A white supremacy pyramid graphic recently used at a training seminar for Reed College housing assistants states the term “Make America Great Again” is covert white supremacy.
In an effort to discuss diversity, the student employees who help oversee dorm life were briefly trained using a pyramid that identifies various forms of white supremacy broken into two categories, “overt white supremacy,” which is labeled as “socially unacceptable,” and “covert white supremacy” labeled as “socially acceptable.”
“Make America Great Again” is listed as covert white supremacy.
Other forms of socially acceptable covert white supremacy, according to the pyramid, include celebrating Columbus Day, police murdering people of color, denial of white privilege, Confederate flags, mass incarceration, Eurocentric curriculums, racial profiling and colorblindness.
Kevin Myers, a spokesman for the Portland-based private liberal arts college, said the pyramid is only meant as a conversation starter for the training.
“It’s provocative, and that was the intention, was to present the RAs with something provocative and spur a conversation about the difference between implicit bias versus explicit bias,” he said.
“This is a way to provoke discussion about what people think is acceptable or unacceptable. It’s actually about tolerance, not about intolerance,” Myers told The College Fix.
The pyramid itself was not something created by staff at Reed, rather downloaded off of the internet by the college’s Office for Inclusive Community, he said. Myers said the pyramid was used for only about three minutes in an hour-long training session in January.
But a source from the college who provided a copy of the pyramid to The College Fix said they saw it differently.
“They’re actually training new RAs to identify and stereotype anyone wearing MAGA hats or t-shirts as ‘covert white supremacists,’” said the source, who asked not to be named to avoid retaliation. “This isn’t a whole lot different than saying anyone who wears a hijab is a Muslim terrorist.”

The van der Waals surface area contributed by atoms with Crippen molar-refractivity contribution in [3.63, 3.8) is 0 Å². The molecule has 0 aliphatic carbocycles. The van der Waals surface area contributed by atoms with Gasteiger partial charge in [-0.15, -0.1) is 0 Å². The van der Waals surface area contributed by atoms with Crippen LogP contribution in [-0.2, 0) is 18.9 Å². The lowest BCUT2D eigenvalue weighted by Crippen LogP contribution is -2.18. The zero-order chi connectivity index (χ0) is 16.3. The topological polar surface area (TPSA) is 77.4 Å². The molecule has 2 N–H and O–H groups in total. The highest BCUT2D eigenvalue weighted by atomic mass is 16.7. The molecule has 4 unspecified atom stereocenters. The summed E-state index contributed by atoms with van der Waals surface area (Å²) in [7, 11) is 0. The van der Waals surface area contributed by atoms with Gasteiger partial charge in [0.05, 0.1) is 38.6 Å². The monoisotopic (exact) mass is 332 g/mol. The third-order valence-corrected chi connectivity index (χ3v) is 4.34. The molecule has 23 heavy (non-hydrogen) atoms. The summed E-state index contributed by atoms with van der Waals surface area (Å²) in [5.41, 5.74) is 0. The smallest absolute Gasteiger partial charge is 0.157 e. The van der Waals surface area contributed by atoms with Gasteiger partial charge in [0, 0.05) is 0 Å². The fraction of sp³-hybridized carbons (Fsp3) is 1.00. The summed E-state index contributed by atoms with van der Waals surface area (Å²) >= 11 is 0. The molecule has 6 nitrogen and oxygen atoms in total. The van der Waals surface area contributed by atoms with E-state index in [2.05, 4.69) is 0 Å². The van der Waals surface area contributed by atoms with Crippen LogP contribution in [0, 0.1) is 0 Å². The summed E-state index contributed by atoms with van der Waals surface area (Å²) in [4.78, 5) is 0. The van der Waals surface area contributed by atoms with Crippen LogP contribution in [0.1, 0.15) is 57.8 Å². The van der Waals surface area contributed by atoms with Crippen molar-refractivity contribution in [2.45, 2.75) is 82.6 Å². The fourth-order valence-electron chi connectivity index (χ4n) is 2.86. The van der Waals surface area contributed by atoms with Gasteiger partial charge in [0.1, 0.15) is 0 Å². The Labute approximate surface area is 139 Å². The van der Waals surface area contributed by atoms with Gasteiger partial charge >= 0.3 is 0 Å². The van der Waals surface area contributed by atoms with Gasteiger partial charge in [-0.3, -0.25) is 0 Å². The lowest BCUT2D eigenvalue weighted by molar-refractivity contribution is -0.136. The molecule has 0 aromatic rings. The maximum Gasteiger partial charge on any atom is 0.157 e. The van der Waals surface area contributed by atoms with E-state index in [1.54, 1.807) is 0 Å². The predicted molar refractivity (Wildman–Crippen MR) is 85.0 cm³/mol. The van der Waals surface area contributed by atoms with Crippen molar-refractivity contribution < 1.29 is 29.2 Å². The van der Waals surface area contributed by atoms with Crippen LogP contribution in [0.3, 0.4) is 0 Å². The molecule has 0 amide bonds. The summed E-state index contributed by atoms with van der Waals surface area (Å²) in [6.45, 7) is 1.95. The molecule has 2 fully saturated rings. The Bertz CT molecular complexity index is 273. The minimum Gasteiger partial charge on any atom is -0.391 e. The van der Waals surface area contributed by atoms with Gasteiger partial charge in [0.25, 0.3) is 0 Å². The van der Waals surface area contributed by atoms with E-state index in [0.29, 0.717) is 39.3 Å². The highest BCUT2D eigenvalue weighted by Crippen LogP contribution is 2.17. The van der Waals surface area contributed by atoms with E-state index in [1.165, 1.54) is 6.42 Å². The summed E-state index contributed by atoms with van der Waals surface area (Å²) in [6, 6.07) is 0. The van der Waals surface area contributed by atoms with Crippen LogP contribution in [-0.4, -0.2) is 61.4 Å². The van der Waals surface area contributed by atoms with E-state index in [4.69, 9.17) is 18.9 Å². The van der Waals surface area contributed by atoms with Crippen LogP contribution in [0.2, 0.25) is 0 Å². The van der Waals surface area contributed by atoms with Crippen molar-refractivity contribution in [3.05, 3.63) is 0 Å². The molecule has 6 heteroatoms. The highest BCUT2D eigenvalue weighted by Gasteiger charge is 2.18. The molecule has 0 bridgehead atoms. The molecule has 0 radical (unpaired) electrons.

The mission statement for the Office of Inclusive Community states it expands “the scope of the academic mission by offering opportunities for students to apply what they are learning in the classroom to the outside world, especially as it pertains to social change, social justice, equity, and racial justice; and create positive structural and systematic change that advances institutional equity at Reed.”
The Office of Resident Life declined to comment.
Myers also told The Fix that Reed is a diverse campus, stating there is both a Federalist and conservative club on campus.
“It really is about how do we all get along in the same space? How do we not stereotype and make assumptions, but how do we just let people be themselves and be more accepting about that,” he said.
One of the examples of socially acceptable covert white supremacy listed on the pyramid is a Eurocentric curriculum, and in fact last year Reed College leaders agreed to revise a mandatory freshman humanities course focused on the Western Canon in the wake of a protracted student protest campaign against the class that decried it as too “Caucasoid” and “Eurocentric.”
Reed College describes itself on its website as “a community dedicated to serious and open intellectual inquiry, one in which students, faculty, and staff can fully participate, regardless of ethnicity, race, religion, age, gender identity, sexual orientation, nationality, socio-economic status, or disabilities.”